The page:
Wednesday, February 21, 2024

Suicide, a menace of urban life

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By Barnes Mawrie

In these past few years, reports of suicides in the city of Shillong have been on the rise. What is more alarming is that young boys and girls are the casualties. The tendency seems to be on the increase and there seems to be no voice of concern in the media. Is the government or the Church or any NGO doing anything to address this issue? This is a matter of life and death because it affects the young generation who are the future of our state. Considering that a few decades ago such incidents were so rare, there must be some factors that are responsible for this social behaviour. Looking at it from a sociological perspective, I would list down a few factors that could be responsible for such a phenomenon. First of all, the onset of an urban lifestyle is fast catching up in Shillong. Apart from the benefits, urban lifestyle carries along many negative aspects. As we all know, city life aggravates tension which consequently leads to psychological breakdown and depression. City dwellers are habitually used to a comfortable lifestyle – better facilities, better infrastructure, better mode of travelling, entertainment etc. Disruption of any such comfort immediately leads to tension. For example, when there is load shedding, a city inhabitant gets maddened, his pressure rises and tension follows. Instead a villager who is so used to long power cuts is peaceful without electricity even for a week.

I have seen Shillongites becoming tense while waiting for a cab, queuing up for LPG or at an ATM because they are always in a hurry to reach home or to attend to some urgent matters. Sometimes when the TV transmission does not work or the internet does not function, again tension rises. Thus being habituated to a cozy lifestyle, the city dwellers are more prone to tension when such a lifestyle is disrupted even for a brief period. The youth who are still inexperienced and psychologically unstable are the ones who are most affected by such a flux of life. The media is another factor that is responsible for rise in tension. The media today projects a lot of idealistic situations based on materialistic well being (possessing a house, a car, a washing machine, a fat bank account etc). In the setting of a city where the haves and have-nots are rubbing shoulders, the youth who belong to the section of ‘have-nots’ become easy victims of tension and depression when they see that they are unable to possess what their rich peers have.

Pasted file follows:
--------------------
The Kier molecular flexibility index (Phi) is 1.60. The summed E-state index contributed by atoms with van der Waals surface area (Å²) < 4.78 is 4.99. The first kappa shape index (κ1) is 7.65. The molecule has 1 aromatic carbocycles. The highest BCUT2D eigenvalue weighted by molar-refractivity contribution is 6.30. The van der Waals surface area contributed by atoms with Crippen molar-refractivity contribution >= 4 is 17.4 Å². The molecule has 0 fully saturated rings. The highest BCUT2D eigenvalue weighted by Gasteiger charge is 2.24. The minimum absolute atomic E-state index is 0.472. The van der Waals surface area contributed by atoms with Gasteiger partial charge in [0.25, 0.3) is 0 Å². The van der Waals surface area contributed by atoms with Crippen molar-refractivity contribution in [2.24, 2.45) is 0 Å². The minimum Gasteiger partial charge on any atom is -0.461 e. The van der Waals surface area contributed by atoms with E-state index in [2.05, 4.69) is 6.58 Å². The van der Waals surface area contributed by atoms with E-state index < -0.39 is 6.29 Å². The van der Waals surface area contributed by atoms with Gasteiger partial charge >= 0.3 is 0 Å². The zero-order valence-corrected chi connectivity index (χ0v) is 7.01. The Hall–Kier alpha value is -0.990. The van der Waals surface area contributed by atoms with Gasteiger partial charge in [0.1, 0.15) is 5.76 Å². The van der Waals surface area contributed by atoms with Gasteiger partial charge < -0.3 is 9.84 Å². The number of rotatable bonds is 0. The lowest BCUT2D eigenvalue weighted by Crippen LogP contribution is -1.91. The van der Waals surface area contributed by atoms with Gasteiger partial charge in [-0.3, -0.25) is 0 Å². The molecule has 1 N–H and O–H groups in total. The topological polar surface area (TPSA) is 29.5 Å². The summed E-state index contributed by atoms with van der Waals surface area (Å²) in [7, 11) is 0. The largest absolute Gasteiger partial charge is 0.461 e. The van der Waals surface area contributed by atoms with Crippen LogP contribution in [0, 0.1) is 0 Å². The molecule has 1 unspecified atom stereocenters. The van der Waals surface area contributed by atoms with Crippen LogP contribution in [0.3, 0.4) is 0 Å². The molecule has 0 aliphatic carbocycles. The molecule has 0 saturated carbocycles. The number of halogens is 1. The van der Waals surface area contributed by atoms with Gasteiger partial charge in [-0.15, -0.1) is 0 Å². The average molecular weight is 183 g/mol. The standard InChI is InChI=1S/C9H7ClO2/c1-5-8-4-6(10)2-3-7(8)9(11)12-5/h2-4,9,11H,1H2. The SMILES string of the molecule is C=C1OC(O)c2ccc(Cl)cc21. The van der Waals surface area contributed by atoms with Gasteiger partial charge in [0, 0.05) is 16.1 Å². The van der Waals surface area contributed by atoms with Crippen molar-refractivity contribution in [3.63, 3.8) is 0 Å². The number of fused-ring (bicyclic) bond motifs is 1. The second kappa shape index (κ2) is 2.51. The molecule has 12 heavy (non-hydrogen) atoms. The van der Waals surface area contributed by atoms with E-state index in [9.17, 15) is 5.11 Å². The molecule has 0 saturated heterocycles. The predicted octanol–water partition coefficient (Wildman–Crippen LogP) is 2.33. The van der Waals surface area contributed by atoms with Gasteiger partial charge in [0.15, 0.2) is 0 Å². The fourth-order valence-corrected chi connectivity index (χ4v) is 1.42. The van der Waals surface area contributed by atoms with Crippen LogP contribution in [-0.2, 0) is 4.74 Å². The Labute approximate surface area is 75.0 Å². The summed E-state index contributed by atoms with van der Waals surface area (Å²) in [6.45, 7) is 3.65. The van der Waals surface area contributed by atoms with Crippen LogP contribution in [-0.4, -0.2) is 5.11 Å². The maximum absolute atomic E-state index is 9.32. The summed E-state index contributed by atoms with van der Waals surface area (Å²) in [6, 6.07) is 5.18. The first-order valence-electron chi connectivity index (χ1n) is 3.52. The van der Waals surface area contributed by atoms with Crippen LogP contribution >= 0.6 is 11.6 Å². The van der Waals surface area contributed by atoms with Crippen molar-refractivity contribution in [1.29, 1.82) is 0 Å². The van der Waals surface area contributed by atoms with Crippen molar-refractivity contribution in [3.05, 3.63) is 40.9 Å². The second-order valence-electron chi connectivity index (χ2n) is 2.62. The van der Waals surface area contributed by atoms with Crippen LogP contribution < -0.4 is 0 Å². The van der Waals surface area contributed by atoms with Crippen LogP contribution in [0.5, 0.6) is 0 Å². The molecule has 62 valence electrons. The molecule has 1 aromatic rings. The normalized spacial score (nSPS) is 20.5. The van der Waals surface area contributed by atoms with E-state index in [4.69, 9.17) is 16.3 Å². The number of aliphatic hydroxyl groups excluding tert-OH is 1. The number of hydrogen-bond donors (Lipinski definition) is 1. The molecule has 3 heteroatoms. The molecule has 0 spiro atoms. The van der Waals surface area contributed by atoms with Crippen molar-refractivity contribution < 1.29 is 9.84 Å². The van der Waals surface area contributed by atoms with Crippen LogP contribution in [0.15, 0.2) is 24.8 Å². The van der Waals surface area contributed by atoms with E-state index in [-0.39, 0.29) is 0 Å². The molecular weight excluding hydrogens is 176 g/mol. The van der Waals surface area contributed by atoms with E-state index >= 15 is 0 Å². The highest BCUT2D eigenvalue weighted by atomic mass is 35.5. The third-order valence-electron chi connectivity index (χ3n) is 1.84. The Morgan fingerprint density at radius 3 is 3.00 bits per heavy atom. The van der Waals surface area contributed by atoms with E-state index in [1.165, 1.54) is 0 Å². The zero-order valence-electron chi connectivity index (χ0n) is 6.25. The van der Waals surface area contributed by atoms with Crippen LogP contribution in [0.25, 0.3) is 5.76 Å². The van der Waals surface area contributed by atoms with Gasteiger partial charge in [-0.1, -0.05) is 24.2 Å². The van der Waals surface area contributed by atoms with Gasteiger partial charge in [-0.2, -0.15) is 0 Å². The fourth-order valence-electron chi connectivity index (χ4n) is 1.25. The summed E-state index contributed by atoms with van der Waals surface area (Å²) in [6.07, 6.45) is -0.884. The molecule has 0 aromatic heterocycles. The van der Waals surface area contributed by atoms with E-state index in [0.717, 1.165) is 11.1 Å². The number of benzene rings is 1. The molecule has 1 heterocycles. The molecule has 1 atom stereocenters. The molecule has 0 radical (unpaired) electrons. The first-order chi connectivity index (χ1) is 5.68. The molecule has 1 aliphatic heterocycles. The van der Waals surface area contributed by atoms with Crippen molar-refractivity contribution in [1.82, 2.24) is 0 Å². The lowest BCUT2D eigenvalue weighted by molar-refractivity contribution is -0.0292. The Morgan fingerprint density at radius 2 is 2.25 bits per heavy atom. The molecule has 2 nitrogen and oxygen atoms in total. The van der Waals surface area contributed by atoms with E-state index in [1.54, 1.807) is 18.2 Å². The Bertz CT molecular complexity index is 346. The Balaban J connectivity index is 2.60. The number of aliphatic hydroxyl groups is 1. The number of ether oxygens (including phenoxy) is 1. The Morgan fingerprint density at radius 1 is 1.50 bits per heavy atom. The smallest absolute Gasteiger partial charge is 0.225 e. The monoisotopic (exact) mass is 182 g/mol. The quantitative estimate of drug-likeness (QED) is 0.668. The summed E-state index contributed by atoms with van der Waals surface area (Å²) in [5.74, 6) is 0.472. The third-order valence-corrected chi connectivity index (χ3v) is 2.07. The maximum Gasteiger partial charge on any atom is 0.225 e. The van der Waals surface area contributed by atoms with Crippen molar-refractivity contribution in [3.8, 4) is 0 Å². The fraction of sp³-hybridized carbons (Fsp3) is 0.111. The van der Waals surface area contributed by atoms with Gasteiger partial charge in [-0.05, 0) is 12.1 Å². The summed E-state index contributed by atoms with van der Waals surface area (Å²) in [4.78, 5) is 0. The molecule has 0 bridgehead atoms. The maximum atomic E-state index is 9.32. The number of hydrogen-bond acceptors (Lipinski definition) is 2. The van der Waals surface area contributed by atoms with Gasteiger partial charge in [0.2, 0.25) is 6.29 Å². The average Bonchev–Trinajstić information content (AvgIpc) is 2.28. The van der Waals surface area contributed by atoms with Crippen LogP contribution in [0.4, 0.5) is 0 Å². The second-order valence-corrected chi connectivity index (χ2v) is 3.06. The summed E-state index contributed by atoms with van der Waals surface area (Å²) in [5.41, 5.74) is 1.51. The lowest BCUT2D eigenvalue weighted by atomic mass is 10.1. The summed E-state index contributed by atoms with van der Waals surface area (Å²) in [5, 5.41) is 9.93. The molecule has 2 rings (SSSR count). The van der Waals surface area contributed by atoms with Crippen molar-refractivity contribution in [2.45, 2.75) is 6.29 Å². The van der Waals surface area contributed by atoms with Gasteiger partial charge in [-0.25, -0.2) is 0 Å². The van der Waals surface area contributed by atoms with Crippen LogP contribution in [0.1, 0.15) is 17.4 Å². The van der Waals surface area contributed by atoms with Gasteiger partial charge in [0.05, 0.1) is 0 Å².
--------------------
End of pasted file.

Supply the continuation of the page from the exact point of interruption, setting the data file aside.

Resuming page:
City lifestyle is consumerist and it favours those who are rich and powerful because they can procure what they desire. Instead the poorer section of people who live at the fringes of society can only indulge in wishful thinking. This can drive an ambitious youth to a state of depression which probably will culminate in suicide or a criminal act. Perhaps another factor that is least thought of as a source for tension, is our current educational system. Today’s education is a sort of cut throat competition where the students must do or die, perform or perish. The emphasis on marks is driving students crazy. However, it has become a malum necessarium (necessary evil) because without it there is no hope of a career. This explains why ambitious parents train their children to almost breaking point. Tuition has become a sine qua non for even the most intelligent student. The students can no longer afford time for recreation and amusements. This is damaging to the overall health of the person. The moment they reach home from school or college, they get glued to their home work or hurry for tuition classes. Finally, when the results are out and when things do not match their expectations, depression sets in and what follows is tragedy.

The suicidal tendency among youth in the city is often the result of a psychological immaturity which prompts them to make hurried decisions. It is a fact that rural youth are psychologically more stable and mature than their counterparts in the city. This could be explained by the fact that rural youth assume responsibilities much earlier in life than youth in the cities. This enables them to cope with difficulties and problems. City youth especially the pampered ones, are often psychologically immature and they are incapable of coping with problems in life without the help of their parents or a counselor. When such youth turn inwards in times of difficulties and do not seek help from parents or counselors, they will probably end up in depression and suicide. The media has a lot to contribute to the rise in crime and suicides. The violent movies which the youth often watch which depict killing as a game, brainwash the young minds into thinking that life is worthless or something to play with. When such false ideas sink deep into the sub-conscious they will one day erupt into some shocking behaviour like suicide.

I do not intend to discuss exhaustively on this issue for I hope some expert sociologists will one day make a thorough study of this. What I would like to do at this juncture is to appeal to all sections of our society to think seriously about this growing menace. This is a dangerous tendency which if left unaddressed will affect the well being of our society. I hope that the government, the Church denominations, other religions and NGOs will consider this an urgent task and start doing something about it. I believe the educational institutions and the parents’ organizations also have a grave responsibility in addressing this problem.

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